Study finds the key to happiness at work & it’s not money… May 6, 2016
Independence and being in control of our own destiny are natural human desires. But who knew how much they influenced us in the workplace?
Research has shown that “job autonomy has positive work outcomes: greater work satisfaction, and less intent to transfer and intentions to leave” according to the authors of a study conducted in Taiwan, that surveyed 1,380 staff across 230 community health centres.
Other studies have highlighted that employees with higher responsibility over their line of work correlated with reduced turnover rates, amongst nursing assistants. Another study found that autonomy helped to reduce negative emotions amongst customer service employees during stressful situations at work.
According to Quarts, Steve Maier, a Professor of Psychology and Neuroscience at the University of Boulder, found that stressors we don’t have control over are far more damaging to health than stressors we feel we have input in. This was supported by a study of British civil servants, which found less incidents of coronary heart disease amongst workers in higher ranks.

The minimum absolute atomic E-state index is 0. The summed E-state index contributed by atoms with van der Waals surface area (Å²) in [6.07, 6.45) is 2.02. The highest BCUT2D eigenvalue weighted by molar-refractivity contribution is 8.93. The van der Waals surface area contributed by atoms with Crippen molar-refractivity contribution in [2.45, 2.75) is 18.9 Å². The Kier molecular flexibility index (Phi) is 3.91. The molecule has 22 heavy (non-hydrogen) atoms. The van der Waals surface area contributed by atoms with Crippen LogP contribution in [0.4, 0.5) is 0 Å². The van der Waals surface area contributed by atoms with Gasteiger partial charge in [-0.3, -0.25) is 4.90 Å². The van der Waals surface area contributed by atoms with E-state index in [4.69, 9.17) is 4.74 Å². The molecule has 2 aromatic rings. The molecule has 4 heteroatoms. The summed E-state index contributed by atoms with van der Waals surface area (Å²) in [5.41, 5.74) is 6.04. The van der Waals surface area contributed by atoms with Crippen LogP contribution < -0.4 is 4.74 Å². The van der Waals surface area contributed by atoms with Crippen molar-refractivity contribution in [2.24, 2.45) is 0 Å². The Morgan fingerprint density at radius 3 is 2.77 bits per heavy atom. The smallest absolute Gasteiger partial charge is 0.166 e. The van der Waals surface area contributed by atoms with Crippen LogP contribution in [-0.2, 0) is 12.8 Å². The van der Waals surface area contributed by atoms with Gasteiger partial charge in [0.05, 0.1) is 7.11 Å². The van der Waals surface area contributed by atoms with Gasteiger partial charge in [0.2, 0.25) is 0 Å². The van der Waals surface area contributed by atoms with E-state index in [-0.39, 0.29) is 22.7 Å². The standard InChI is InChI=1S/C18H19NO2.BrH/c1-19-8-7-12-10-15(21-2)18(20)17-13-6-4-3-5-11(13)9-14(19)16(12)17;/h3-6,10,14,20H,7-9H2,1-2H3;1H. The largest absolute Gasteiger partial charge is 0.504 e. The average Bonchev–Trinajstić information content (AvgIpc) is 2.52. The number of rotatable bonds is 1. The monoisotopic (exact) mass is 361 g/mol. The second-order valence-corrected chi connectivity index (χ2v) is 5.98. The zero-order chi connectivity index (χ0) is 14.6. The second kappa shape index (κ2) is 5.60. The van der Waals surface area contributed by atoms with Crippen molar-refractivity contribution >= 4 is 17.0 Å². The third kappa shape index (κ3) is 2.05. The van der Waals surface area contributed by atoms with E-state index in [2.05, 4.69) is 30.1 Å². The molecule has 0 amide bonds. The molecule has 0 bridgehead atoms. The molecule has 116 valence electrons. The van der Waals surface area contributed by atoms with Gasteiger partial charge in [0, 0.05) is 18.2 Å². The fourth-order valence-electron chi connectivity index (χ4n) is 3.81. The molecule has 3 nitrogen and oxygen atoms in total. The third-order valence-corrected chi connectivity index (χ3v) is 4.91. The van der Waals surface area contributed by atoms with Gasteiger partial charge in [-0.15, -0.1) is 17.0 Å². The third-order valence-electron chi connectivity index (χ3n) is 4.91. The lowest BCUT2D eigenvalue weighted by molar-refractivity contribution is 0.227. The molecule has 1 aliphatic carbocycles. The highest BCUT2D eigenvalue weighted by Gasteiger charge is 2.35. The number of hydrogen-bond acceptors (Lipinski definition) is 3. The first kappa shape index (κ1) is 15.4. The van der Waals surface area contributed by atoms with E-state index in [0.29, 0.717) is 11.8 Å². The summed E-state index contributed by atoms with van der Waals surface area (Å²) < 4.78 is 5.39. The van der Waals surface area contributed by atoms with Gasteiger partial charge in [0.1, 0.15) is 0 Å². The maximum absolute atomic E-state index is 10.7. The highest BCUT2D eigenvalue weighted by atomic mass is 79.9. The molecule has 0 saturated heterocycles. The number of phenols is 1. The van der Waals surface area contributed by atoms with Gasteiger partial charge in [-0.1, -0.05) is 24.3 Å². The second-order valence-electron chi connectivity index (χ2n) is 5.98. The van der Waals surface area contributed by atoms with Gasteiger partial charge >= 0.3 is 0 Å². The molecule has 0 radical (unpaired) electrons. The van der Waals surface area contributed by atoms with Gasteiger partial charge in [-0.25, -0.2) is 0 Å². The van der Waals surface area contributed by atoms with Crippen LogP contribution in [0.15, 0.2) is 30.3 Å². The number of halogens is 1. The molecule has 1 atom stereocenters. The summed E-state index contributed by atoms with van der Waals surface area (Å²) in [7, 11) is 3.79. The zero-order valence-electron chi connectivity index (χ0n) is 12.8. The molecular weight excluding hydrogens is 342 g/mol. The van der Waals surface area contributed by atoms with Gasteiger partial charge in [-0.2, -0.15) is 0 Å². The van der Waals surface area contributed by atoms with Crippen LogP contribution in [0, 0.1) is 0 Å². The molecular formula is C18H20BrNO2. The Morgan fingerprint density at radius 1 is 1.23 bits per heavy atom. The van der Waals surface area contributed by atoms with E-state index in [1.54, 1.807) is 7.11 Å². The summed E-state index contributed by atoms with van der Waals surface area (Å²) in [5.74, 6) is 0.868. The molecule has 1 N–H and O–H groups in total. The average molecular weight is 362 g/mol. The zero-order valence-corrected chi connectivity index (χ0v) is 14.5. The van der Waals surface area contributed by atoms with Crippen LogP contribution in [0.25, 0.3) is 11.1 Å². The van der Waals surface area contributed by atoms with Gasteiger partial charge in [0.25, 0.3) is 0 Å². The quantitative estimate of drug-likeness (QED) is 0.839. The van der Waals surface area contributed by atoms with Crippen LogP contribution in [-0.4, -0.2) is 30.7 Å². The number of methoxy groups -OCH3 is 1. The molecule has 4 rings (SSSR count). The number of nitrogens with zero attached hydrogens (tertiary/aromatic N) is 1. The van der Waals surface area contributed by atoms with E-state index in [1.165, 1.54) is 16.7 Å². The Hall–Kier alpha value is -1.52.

Assigning candidates more control over their work can help to recruit and retain good talent. Research conducted using more than 2,000 people across three continents found that “people were nearly two and a half times more likely to take a job that gave them more autonomy than they were to want a job that gave them more influence,” according to a report in New York Magazine. This preference for autonomy was also mirrored in teamwork too, if all members had the same goals.
However, with collective goals to reach, the amount of autonomy that should be given to employees is a tough decision for managers. David Rock, Executive Director of the NeuroLeadership Institute, advised in Psychology Today to give a “sense of autonomy” to workers, but not to overwhelm them with responsibility in order to meet targets.
He said: “Instead of defining the exact process someone has to follow, try defining the end result really clearly, and outlining the boundaries of what behaviours are okay, then let people create within this frame. Autonomous decisions are decisions people will get behind.”